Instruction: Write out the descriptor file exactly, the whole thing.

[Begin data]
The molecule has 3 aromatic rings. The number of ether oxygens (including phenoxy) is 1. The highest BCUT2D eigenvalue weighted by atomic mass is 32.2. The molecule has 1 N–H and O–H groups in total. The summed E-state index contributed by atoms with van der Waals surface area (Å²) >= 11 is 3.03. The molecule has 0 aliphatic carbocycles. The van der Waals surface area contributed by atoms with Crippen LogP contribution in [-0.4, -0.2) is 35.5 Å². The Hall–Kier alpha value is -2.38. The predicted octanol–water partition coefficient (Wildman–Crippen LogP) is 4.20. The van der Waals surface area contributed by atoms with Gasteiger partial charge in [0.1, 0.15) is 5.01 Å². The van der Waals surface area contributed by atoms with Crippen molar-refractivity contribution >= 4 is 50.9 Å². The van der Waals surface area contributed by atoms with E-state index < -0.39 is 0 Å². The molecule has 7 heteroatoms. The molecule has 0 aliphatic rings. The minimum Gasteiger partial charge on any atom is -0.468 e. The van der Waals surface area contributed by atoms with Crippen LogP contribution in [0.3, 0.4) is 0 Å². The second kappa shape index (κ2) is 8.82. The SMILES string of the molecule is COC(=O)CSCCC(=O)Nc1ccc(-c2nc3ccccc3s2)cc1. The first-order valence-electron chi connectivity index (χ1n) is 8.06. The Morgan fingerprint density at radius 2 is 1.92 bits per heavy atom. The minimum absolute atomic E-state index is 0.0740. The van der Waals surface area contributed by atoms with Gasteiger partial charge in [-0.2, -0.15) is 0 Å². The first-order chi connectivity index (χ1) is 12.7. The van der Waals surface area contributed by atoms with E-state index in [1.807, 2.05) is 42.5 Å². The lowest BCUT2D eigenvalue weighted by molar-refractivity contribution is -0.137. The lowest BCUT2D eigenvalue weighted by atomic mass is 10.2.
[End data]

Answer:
The molecule has 3 aromatic rings. The number of ether oxygens (including phenoxy) is 1. The highest BCUT2D eigenvalue weighted by atomic mass is 32.2. The molecule has 1 N–H and O–H groups in total. The summed E-state index contributed by atoms with van der Waals surface area (Å²) >= 11 is 3.03. The molecule has 0 aliphatic carbocycles. The van der Waals surface area contributed by atoms with Crippen LogP contribution in [-0.4, -0.2) is 35.5 Å². The Hall–Kier alpha value is -2.38. The predicted octanol–water partition coefficient (Wildman–Crippen LogP) is 4.20. The van der Waals surface area contributed by atoms with Gasteiger partial charge in [0.1, 0.15) is 5.01 Å². The van der Waals surface area contributed by atoms with Crippen molar-refractivity contribution >= 4 is 50.9 Å². The van der Waals surface area contributed by atoms with E-state index < -0.39 is 0 Å². The molecule has 7 heteroatoms. The molecule has 0 aliphatic rings. The minimum Gasteiger partial charge on any atom is -0.468 e. The van der Waals surface area contributed by atoms with Crippen LogP contribution in [0.3, 0.4) is 0 Å². The second kappa shape index (κ2) is 8.82. The SMILES string of the molecule is COC(=O)CSCCC(=O)Nc1ccc(-c2nc3ccccc3s2)cc1. The first-order valence-electron chi connectivity index (χ1n) is 8.06. The Morgan fingerprint density at radius 2 is 1.92 bits per heavy atom. The minimum absolute atomic E-state index is 0.0740. The van der Waals surface area contributed by atoms with Gasteiger partial charge in [-0.2, -0.15) is 0 Å². The first-order chi connectivity index (χ1) is 12.7. The van der Waals surface area contributed by atoms with E-state index in [1.807, 2.05) is 42.5 Å². The lowest BCUT2D eigenvalue weighted by molar-refractivity contribution is -0.137. The lowest BCUT2D eigenvalue weighted by atomic mass is 10.2.